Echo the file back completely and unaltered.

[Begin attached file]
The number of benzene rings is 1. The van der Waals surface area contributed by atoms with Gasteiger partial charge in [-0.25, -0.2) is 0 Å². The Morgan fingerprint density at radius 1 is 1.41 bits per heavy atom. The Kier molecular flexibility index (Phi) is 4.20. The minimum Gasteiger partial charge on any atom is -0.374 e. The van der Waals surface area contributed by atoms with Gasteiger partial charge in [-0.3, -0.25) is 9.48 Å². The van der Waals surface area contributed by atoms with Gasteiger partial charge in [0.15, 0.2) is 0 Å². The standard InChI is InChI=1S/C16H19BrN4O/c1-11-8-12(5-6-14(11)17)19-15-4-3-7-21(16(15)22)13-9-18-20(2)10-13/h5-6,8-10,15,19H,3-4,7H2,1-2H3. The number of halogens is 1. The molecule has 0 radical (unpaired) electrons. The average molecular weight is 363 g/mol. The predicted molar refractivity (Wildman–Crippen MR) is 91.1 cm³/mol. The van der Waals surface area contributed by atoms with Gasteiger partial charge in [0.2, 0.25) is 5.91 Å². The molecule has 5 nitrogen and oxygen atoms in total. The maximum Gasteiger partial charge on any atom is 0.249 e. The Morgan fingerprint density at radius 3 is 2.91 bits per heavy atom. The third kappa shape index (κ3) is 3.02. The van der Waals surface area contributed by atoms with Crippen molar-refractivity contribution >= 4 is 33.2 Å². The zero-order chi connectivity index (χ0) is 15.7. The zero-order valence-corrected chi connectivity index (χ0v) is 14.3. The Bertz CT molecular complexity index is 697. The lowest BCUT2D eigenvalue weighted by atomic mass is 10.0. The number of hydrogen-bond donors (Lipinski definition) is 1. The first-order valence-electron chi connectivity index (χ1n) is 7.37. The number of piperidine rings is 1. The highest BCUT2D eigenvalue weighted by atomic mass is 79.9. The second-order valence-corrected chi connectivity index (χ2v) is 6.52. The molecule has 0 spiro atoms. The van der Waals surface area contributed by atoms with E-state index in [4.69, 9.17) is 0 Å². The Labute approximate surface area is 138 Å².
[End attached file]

The number of benzene rings is 1. The van der Waals surface area contributed by atoms with Gasteiger partial charge in [-0.25, -0.2) is 0 Å². The Morgan fingerprint density at radius 1 is 1.41 bits per heavy atom. The Kier molecular flexibility index (Phi) is 4.20. The minimum Gasteiger partial charge on any atom is -0.374 e. The van der Waals surface area contributed by atoms with Gasteiger partial charge in [-0.3, -0.25) is 9.48 Å². The van der Waals surface area contributed by atoms with Gasteiger partial charge in [0.15, 0.2) is 0 Å². The standard InChI is InChI=1S/C16H19BrN4O/c1-11-8-12(5-6-14(11)17)19-15-4-3-7-21(16(15)22)13-9-18-20(2)10-13/h5-6,8-10,15,19H,3-4,7H2,1-2H3. The number of halogens is 1. The molecule has 0 radical (unpaired) electrons. The average molecular weight is 363 g/mol. The predicted molar refractivity (Wildman–Crippen MR) is 91.1 cm³/mol. The van der Waals surface area contributed by atoms with Gasteiger partial charge in [0.2, 0.25) is 5.91 Å². The molecule has 5 nitrogen and oxygen atoms in total. The maximum Gasteiger partial charge on any atom is 0.249 e. The Morgan fingerprint density at radius 3 is 2.91 bits per heavy atom. The third kappa shape index (κ3) is 3.02. The van der Waals surface area contributed by atoms with Crippen molar-refractivity contribution >= 4 is 33.2 Å². The zero-order chi connectivity index (χ0) is 15.7. The zero-order valence-corrected chi connectivity index (χ0v) is 14.3. The Bertz CT molecular complexity index is 697. The lowest BCUT2D eigenvalue weighted by atomic mass is 10.0. The number of hydrogen-bond donors (Lipinski definition) is 1. The first-order valence-electron chi connectivity index (χ1n) is 7.37. The number of piperidine rings is 1. The highest BCUT2D eigenvalue weighted by atomic mass is 79.9. The second-order valence-corrected chi connectivity index (χ2v) is 6.52. The molecule has 0 spiro atoms. The van der Waals surface area contributed by atoms with E-state index in [4.69, 9.17) is 0 Å². The Labute approximate surface area is 138 Å².